Seibert, Eric A. Disturbing Divine Behavior: Troubling Old Testament Images of God. Minneapolis: Fortress Press, 2009.
pp. xii + 347. $22.00.
ISBN 978-0-8006-6344-5. ★★☆☆☆
I have recently started picking up every book that I can find about divine violence in the Old Testament (a probable Master's thesis). The first, thanks to my friend Matt for lending it to me, was Eric Seibert's Disturbing Divine Behavior.
Seibert does a good job explaining the importance of thinking rightly about
God (or, at least, not thinking horribly about God), citing examples of people
using violent depictions of God to justify their own violent purposes. He also
provides a strong case that the ways of looking at disturbing divine behavior
in the OT proposed in the past are inadequate and we are in need of a new
That being said, his suggestion does not provide us with anything better. He
essentially makes the case that the narratives of divine violence in the OT are
not actual historical accounts, and that Israel was operating under a flawed
theological worldview; furthermore, Jesus shows us who God is, and that in
many ways the way Israel thought of God is simply wrong and should be
I sympathize with this view to an
extent. I understand the OT as consisted of the people of Israel trying
to find out who God is, formulating different theologies as they go along. To
the Jewish people, Yahweh is, in many ways, a mystery; and Jesus, for
Christians, solves that mystery. So while I sympathize with this aspect of his
argument, Seibert's perspective has problems.
For one, he spends too much time on the historical problem. The majority of
his argument is spent defending a negative view of the "historical"
narratives in the OT. This fails to address Walter Brueggemann’s focus, which
is undeterred by historical criticism and deals mainly with Israel’s testimony about Yahweh.(1) Or as Peter Craigie says, "although the historical reality of the wars of conquest may perhaps be removed . . ., the theological ideal remains."(2) Saying it didn’t
happen does not even begin to solve the problem.
I suspect he spent so much time with the historical question because of his
audience, which clearly consists of undergrads and lay people; the way he
writes, and the fact that most of the book consists of introductions to
concepts, attests to this. He could imagine how difficult it would be for any
normal, Bible-believing Christian to face his view of OT history. If this
is a true assessment of his purpose, it is hard to imagine his attempt to be
successful. In many places, Seibert is far too bluntly negative to inspire
Evangelical Christians. Throughout the book, he says things that most
church-goers would be shocked to hear. Peter Enns, in Inspiration and Incarnation,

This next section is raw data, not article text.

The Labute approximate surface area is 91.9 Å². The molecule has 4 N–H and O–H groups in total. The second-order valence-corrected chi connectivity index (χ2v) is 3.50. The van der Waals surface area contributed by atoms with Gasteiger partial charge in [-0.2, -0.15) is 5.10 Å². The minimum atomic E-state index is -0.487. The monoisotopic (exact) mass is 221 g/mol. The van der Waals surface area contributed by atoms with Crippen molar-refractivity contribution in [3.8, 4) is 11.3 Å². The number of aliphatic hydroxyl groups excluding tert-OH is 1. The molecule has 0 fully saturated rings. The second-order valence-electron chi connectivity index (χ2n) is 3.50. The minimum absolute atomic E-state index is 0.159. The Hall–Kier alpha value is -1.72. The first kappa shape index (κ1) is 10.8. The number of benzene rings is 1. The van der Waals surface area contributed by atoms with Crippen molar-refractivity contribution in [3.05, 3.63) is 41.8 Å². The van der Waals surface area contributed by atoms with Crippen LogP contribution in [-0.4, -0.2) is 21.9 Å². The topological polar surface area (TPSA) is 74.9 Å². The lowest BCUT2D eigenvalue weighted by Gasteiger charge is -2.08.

did a good job meeting Evangelicals at their level, and gently leading them
to his understanding.(3) The same cannot be said of Seibert.
This leads me to the next problem with Seibert's perspective: his view is
too minimalist to be adopted by even a good portion of Christians today. Does
he really expect a lot of Christians to go along with a view that outright
rejects most OT portrayals of God? They would be forced to discard views
espoused in the majority of their canon. Seibert's perspective rides too close
to Marcionism for it to be widely accepted in churches.
Another problem with Seibert's view is that it cannot provide anything for
Jewish people. I can’t imagine a Jew being okay with any of the points Seibert
makes, and I find it odd that an OT scholar like Seibert displays such a lack
of regard for Jewish sentiments, as he demeans the ancient Jewish testimony
about Yahweh, and is definitely guilty of supersessionism.
My final problem with Seibert's book is technical, rather than ideological.
I can't tell if Seibert was, for lack of a better phrase, dumbing down his
language, or if he just isn't a very good writer. I don't think I've read a
book in which someone repeats phrases as many times as Seibert does. Also, he often included unnecessary asides to remind the reader of
something that was not in need of reminding. For example, in a small section on
the incarnation, he repeated again and again that Jesus was God incarnate, God
in human flesh. At one point, I sarcastically asked my wife, to whom I was
reading the book, "Hey, do you think he believes that Jesus is God
incarnate? I can't tell." I often felt like this. (Also, he must have had
a horrible editor; the book has errors on practically every other page.)
Despite its flaws, Seibert’s book
does have many strengths: his recognition of the importance of facing violent
passages instead of ignoring them, as well as the importance of addressing this
problem appropriately, in a way that inspires good moral behavior and a
consistent theology. Also, the fact that he faces the barbaric nature of many
passages in the OT, rather than pretending that they’re not as bad as they are.
He also assesses well the inadequacy of several other perspectives on this
issue, and is refreshingly open to the findings of OT historical criticism
(although, he may be going too
far). Finally, I respect the amount of weight he puts on the need for a
Disturbing Divine Behavior does not provide a bad assessment of divine violence, but it does provide another
inadequate explanation. While this isn’t the most well-constructed argument,
nor is it the most well-written book, it certainly offers a lot of good insight
on this issue, and provides an angle that, at least, needs to be on the table.
(1) See Walter Brueggemann, Theology of the Old Testament: Testimony, Dispute, Advocacy (Minneapolis: Fortress Press, 1997)
(2) Peter Craigie, The Problem of War in the Old Testament (Grand Rapids: William B. Eerdmans, 1978), 50.
(3) Peter Enns, Inspiration and Incarnation: Evangelicals and the Problem of the Old Testament (Grand Rapids: Baker Academic, 2005).